in Android App Development, Android Studio

10 Tips and Tricks to Make the Best Use of Android Studio IDE

If you’ve been developing for Android, you are already using Android Studio (and in case you’re not, you need to stop being a stone-ager right now!). This IDE has no equal when it comes to functionality, speed, and tight integration with the Android platform. As such, you’d be condoned in thinking that you’ve arrived at the holy grail of development and further improvement is not possible. Surprise! Turns out that a whole new level of productivity and functionality can be unleashed if you’re willing to explore a little.

So without further ado, there are some tips and tricks for Android Studio that can make you smile, or at best, save you an entire day’s frustration.

#1 Magic security check

What are you doing for ensuring the security of your Android app? Not much? Well, no need to be ashamed! Security indeed is a trite and difficult territory to navigate. But there are tools to make it painless. Check out Devknox if you haven’t – a static analyzer that finds and fixes vulnerabilities within your code. And it’s as easy as following the standard IDE recommendations while coding!

#2 Quick feature search

So you’d like to refactor your code but don’t remember where in the highly detailed menu the option is hidden. Or perhaps you want to change the colors used for coding, but are again running around in circles (Appearance? Setting? Editors? Colors and Fonts?). Say hello to the mighty Ctrl+Shift+A (or Cmd+Shift+A for Mac users), which opens a fuzzy search box where you just need to type some of the letters of the feature name. Within a second your job is done.

#3 Reveal usage

Often you feel you’d pay to know where a certain variable, function or class is used in the code. Searching manually is just not possible and will take too much time anyway. Enter the handy Alt+F7 shortcut: once you enter a symbol name, it will allow you to jump to all the places where it was used, using the arrow keys only. Press Escape when you’re done.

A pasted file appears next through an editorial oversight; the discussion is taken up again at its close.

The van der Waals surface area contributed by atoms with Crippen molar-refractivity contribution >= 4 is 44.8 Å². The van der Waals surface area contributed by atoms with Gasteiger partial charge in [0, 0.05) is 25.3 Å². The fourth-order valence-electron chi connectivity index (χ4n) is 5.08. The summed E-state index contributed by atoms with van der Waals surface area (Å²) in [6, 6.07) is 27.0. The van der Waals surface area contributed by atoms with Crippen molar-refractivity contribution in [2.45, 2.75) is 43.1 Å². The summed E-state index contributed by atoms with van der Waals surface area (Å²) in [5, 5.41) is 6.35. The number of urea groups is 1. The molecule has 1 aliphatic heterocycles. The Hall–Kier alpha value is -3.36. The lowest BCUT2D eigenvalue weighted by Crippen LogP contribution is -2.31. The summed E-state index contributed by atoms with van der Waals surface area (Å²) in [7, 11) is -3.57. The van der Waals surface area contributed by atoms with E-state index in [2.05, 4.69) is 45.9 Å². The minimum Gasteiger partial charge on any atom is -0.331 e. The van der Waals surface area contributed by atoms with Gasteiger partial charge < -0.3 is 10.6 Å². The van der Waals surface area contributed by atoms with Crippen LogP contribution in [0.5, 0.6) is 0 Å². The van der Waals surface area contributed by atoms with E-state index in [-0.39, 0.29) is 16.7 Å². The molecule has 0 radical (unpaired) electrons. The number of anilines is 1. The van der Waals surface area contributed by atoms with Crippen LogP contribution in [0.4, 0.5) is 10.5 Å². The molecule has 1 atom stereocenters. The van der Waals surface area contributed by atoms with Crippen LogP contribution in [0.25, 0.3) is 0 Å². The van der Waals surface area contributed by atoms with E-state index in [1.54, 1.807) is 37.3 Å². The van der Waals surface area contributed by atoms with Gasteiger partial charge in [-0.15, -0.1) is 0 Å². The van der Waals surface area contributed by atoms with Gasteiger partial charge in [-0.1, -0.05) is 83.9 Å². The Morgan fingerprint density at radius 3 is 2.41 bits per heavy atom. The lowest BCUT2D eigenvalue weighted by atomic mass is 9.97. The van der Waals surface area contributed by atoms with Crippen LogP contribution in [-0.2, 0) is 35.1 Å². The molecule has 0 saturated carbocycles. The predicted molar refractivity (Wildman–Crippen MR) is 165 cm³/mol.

#4 Keep the log on application crash

When your app crashes, the log becomes a goldmine of information. Except that on Android Studio, the logs in such cases are cleared automatically! How do you get out of this mess? Simply go to the Android Monitor panel and create a new filter configuration. Now the logs will stay and you’ll have more peaceful nights.

#5 Code without distractions

If you’re too much a detail-observer, the Android Studio interface can be overwhelming on your senses. If so, magic exists in the form of View → Enter Distraction Free Mode, in which the editor will go fullscreen and you’ll be able to focus on only code.

#6 Auto indent stuff

Pasted code from somewhere and now the very thought of hitting Tab for each line giving you nightmares? Simply press Ctrl+Alt+I and watch the IDE indent code exactly as you wanted.

#7 Follow a consistent code style

It’s a good practice to have a consistent code style. The only problem is we ourselves can forget what the code style was for, say, nested classes. Looking it up in the middle of coding is too much of a bother. Instead, go to Preferences → Code Style → Java and create your own style that the IDE can enforce. It’s also a good idea to follow the code standards of trusted names like Google.

#8 Get better with Git

If you don’t like messing around with the Git command line interface, a plugin like Git Flow Integration can save the say. Visually create branches and see diffs without hurting your brain and eyes!

#9 Count the methods

ADB imposes a 65k method count limit on your app. So, how many method calls does your app have already? A fantastic plugin by the name of Android Methods Count will lift the curtain.

#10 Convert strings to resources

Strings are best used as resources, but creating resources comes with a whole Code of Conduct of its own. Bypass the shenanigans with Alt+Enter, and simply enter a resource name to finish the process!

Does it look like there’s end to Android Studio customization? That’s right, and it’s so because of the enthusiastic community around it. Sure, not all tools are top-notch, but we think we owe it to the spirit of Open Source to keep experimenting: if we find a shining pearl, we keep it; and if we happen to break something, we report it.

“71% of Devs believe security is not addressed during the application development lifecycle.” – Security Innovation Europe

Take on the mammoth task of security made effortless. 

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